Estrin's affidavit contained a lengthy explanation of the subjects he expected to testify regarding and the bases for his opinions. Generally, he expected to testify regarding Charles Taylor's fall from a height, the availability of fall prevention equipment and techniques, and the conditions at the construction site. He based his testimony on his own experience and his knowledge in the fields of construction safety and accident investigation.12 He stated that he had a master's degree in civil engineering and postgraduate certificates in occupational safety and health and public safety, and he has been qualified by the Workmen's Compensation Commission of Texas as a "professional safety source in construction." He has also taught courses on construction safety and specifically has taught on fall protection.13 He stated that his analysis was based on established principles of safety engineering and management and that his investigative technique was widely accepted in the field, namely "to establish the who, what, when, why, where, and how, to analyze the events based upon the best available testimony ... then to evaluate the building plans and documents...." He listed various regulations, articles, programs, product data sheets, and case documents he relied upon in deriving his conclusions. In sum, there appears to be no significant analytical gap between Estrin's proffered testimony and the stated basis therefore.14
Against Estrin, appellees further specifically complain that (1) he did not perform a site inspection or review the sheriff's accident report; (2) no affidavit or deposition testimony was attached to the response to the motion to exclude; (3) his testimony was not helpful as it was in the common knowledge; and (4) he was wrong about the requirements of OSHA15 regulations. Regarding the lack of a site inspection, Estrin indicated it was not necessary in light of the building plans and documents he was given. It should also be noted that he was shown, and allowed to review, the sheriff's report during his deposition, so by the time of trial he had, in fact, reviewed the accident report. Indeed, at the deposition he stated the report contained nothing that would make him change his conclusions regarding the incident. Appellees' second argument is based on an erroneous assertion because the record does actually contain both deposition testimony from Estrin and an affidavit signed by him.16 On the third argument, the subject of Estrin's testimony—the necessity and adequacy of fall protection around skylights in building construction—is clearly not a matter within the knowledge of the average juror.17 Estrin himself pointed out that he had taught courses involving fall protection. It also appears highly unlikely the average juror would know what was available for such construction work or what the standards for safety were in the industry.18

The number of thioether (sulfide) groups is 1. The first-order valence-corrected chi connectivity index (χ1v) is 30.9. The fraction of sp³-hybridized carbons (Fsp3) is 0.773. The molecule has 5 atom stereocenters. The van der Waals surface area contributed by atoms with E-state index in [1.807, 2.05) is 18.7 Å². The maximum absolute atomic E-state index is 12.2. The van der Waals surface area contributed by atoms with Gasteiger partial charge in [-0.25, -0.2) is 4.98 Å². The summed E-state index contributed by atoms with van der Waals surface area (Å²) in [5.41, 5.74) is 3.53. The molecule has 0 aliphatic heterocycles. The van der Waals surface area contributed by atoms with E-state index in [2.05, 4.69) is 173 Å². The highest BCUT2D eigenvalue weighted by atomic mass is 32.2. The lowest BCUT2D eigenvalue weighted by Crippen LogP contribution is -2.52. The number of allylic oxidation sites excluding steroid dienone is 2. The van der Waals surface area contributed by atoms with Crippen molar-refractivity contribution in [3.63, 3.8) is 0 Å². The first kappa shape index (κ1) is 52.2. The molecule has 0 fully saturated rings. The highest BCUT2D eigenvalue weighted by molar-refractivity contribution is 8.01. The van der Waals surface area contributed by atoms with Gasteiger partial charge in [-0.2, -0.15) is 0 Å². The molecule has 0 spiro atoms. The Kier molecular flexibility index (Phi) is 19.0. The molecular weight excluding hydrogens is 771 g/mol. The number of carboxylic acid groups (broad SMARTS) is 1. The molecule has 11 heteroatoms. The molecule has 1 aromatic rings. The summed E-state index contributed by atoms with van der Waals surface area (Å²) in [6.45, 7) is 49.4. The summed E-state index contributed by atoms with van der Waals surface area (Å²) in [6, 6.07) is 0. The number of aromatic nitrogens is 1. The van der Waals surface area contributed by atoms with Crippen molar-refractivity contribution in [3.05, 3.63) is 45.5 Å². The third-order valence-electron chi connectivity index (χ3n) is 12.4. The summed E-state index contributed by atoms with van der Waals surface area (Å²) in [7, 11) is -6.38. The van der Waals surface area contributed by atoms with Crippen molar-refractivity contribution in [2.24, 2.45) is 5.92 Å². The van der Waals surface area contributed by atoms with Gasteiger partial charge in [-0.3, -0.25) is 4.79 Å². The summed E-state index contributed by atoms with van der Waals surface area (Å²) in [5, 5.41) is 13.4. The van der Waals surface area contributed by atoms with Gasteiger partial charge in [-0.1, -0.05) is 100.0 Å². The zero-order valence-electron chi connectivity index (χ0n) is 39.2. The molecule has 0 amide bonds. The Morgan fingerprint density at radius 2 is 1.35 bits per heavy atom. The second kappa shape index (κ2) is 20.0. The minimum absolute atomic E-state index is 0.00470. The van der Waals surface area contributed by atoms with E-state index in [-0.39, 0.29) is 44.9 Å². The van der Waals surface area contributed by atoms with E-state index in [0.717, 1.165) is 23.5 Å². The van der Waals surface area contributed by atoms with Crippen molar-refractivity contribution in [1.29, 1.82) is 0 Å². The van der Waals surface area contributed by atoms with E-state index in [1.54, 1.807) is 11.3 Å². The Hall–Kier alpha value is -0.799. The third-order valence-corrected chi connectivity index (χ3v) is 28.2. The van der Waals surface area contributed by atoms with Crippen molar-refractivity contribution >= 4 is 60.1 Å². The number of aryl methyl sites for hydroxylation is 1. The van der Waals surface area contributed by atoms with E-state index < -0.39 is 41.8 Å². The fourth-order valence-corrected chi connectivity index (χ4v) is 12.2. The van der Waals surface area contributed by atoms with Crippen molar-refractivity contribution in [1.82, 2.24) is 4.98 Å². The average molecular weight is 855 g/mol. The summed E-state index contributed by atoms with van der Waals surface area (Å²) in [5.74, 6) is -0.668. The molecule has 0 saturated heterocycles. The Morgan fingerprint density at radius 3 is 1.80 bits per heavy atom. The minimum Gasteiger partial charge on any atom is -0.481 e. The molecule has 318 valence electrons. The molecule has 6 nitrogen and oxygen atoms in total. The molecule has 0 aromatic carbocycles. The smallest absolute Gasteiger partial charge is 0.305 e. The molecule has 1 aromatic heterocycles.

Lastly, appellees contend Estrin's testimony was unreliable because he erroneously stated that OSHA regulations are mandatory in Texas, citing Supreme Beef Packers, Inc. v. Maddox, 67 S.W.3d 453, 457 (Tex.App.-Texarkana 2002, pet. denied).19 However, appellees cite to no place in the record where they made this argument to the trial court, nor has our review found any such argument.20 Appellees cite to a portion of the record wherein they objected to the reading of OSHA regulations by Estrin before the jury, but this objection was premised solely on the argument that the law should be given to the jury only in the court's charge and not read into the record by a witness. The argument is not made at that point that Estrin's testimony was unreliable because he made erroneous statements regarding OSHA, nor is the objection made at the time Estrin repeatedly made the objectionable statements.21 Accordingly, appellees failed to preserve this argument for appellate review.22 In sum, we find the trial court did not abuse it's discretion in admitting Estrin's expert testimony.
Dr. Mayor expected to testify regarding his evaluation of economic losses suffered by Charles Taylor due to his impairment. Mayor has a Ph.D. in Economics, is a former chairman of the Department of Economics at the University of Houston, and has considerable experience in the analysis of personal injury damages. In his deposition, he stated that he based his evaluation on standardized principles in the field of economics that have been peer reviewed. He further stated he reviewed the Life Care Plan created by Dr. Winkler for Charles Taylor, as well as Taylor's medical and employment records and deposition testimony and interviews. Although he said he based his calculation, at least in part, on the level of care in the Life Care Plan, he also said he could adjust his figures accordingly if changes were made to that plan. He further stated he based his present value calculations on what has happened in the past, by looking at Taylor's earnings history, as well as statistics from the U.S. Bureau of Labor Statistics, the Census Bureau, and standardized life expectancy tables. He stated the...